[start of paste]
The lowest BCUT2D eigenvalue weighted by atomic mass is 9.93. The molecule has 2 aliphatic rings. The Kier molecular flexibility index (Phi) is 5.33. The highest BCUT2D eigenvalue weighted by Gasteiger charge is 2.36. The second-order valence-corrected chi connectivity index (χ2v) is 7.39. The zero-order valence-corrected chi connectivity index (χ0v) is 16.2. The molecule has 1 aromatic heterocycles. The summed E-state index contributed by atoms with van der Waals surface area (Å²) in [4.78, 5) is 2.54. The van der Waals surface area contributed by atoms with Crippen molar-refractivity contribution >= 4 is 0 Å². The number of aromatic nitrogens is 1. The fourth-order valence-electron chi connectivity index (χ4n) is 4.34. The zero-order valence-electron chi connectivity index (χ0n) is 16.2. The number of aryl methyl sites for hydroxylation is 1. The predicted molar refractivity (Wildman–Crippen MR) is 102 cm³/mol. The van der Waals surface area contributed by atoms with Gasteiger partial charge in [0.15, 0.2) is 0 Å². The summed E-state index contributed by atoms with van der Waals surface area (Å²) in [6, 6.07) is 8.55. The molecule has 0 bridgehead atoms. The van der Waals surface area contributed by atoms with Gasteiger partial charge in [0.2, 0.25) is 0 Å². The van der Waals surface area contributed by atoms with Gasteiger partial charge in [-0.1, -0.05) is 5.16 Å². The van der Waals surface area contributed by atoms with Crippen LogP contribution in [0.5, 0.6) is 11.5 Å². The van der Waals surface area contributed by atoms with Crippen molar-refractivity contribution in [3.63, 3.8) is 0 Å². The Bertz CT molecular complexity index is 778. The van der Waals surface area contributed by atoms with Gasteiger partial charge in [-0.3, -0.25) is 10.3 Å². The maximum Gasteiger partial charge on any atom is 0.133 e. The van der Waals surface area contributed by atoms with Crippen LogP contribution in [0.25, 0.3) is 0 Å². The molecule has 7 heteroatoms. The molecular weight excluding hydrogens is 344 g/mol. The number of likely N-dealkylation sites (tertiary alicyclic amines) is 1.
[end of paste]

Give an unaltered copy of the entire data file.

The lowest BCUT2D eigenvalue weighted by atomic mass is 9.93. The molecule has 2 aliphatic rings. The Kier molecular flexibility index (Phi) is 5.33. The highest BCUT2D eigenvalue weighted by Gasteiger charge is 2.36. The second-order valence-corrected chi connectivity index (χ2v) is 7.39. The zero-order valence-corrected chi connectivity index (χ0v) is 16.2. The molecule has 1 aromatic heterocycles. The summed E-state index contributed by atoms with van der Waals surface area (Å²) in [4.78, 5) is 2.54. The van der Waals surface area contributed by atoms with Crippen molar-refractivity contribution >= 4 is 0 Å². The number of aromatic nitrogens is 1. The fourth-order valence-electron chi connectivity index (χ4n) is 4.34. The zero-order valence-electron chi connectivity index (χ0n) is 16.2. The number of aryl methyl sites for hydroxylation is 1. The predicted molar refractivity (Wildman–Crippen MR) is 102 cm³/mol. The van der Waals surface area contributed by atoms with Gasteiger partial charge in [0.15, 0.2) is 0 Å². The summed E-state index contributed by atoms with van der Waals surface area (Å²) in [6, 6.07) is 8.55. The molecule has 0 bridgehead atoms. The van der Waals surface area contributed by atoms with Gasteiger partial charge in [0.2, 0.25) is 0 Å². The van der Waals surface area contributed by atoms with Gasteiger partial charge in [-0.1, -0.05) is 5.16 Å². The van der Waals surface area contributed by atoms with Crippen LogP contribution in [0.5, 0.6) is 11.5 Å². The van der Waals surface area contributed by atoms with Crippen molar-refractivity contribution in [3.63, 3.8) is 0 Å². The Bertz CT molecular complexity index is 778. The van der Waals surface area contributed by atoms with Gasteiger partial charge in [-0.3, -0.25) is 10.3 Å². The maximum Gasteiger partial charge on any atom is 0.133 e. The van der Waals surface area contributed by atoms with Crippen LogP contribution in [0.25, 0.3) is 0 Å². The molecule has 7 heteroatoms. The molecular weight excluding hydrogens is 344 g/mol. The number of likely N-dealkylation sites (tertiary alicyclic amines) is 1.